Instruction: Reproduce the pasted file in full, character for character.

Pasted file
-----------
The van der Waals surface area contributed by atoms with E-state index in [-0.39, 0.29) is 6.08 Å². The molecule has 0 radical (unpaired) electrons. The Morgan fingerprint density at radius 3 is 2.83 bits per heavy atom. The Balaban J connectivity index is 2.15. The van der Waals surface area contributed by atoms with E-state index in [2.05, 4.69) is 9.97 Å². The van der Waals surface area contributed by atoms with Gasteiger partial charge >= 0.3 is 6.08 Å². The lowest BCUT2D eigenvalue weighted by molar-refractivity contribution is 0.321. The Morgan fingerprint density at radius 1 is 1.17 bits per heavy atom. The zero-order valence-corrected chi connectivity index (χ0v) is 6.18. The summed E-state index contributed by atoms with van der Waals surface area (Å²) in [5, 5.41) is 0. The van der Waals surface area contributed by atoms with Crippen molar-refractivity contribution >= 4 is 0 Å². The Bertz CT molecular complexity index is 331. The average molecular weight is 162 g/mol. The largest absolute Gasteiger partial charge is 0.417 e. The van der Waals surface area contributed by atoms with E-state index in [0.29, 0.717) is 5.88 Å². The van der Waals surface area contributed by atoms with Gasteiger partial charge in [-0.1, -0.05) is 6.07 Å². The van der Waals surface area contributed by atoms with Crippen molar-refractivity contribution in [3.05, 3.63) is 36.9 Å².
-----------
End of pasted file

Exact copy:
The van der Waals surface area contributed by atoms with E-state index in [-0.39, 0.29) is 6.08 Å². The molecule has 0 radical (unpaired) electrons. The Morgan fingerprint density at radius 3 is 2.83 bits per heavy atom. The Balaban J connectivity index is 2.15. The van der Waals surface area contributed by atoms with E-state index in [2.05, 4.69) is 9.97 Å². The van der Waals surface area contributed by atoms with Gasteiger partial charge >= 0.3 is 6.08 Å². The lowest BCUT2D eigenvalue weighted by molar-refractivity contribution is 0.321. The Morgan fingerprint density at radius 1 is 1.17 bits per heavy atom. The zero-order valence-corrected chi connectivity index (χ0v) is 6.18. The summed E-state index contributed by atoms with van der Waals surface area (Å²) in [5, 5.41) is 0. The van der Waals surface area contributed by atoms with Crippen molar-refractivity contribution >= 4 is 0 Å². The Bertz CT molecular complexity index is 331. The average molecular weight is 162 g/mol. The largest absolute Gasteiger partial charge is 0.417 e. The van der Waals surface area contributed by atoms with E-state index in [0.29, 0.717) is 5.88 Å². The van der Waals surface area contributed by atoms with Gasteiger partial charge in [-0.1, -0.05) is 6.07 Å². The van der Waals surface area contributed by atoms with Crippen molar-refractivity contribution in [3.05, 3.63) is 36.9 Å².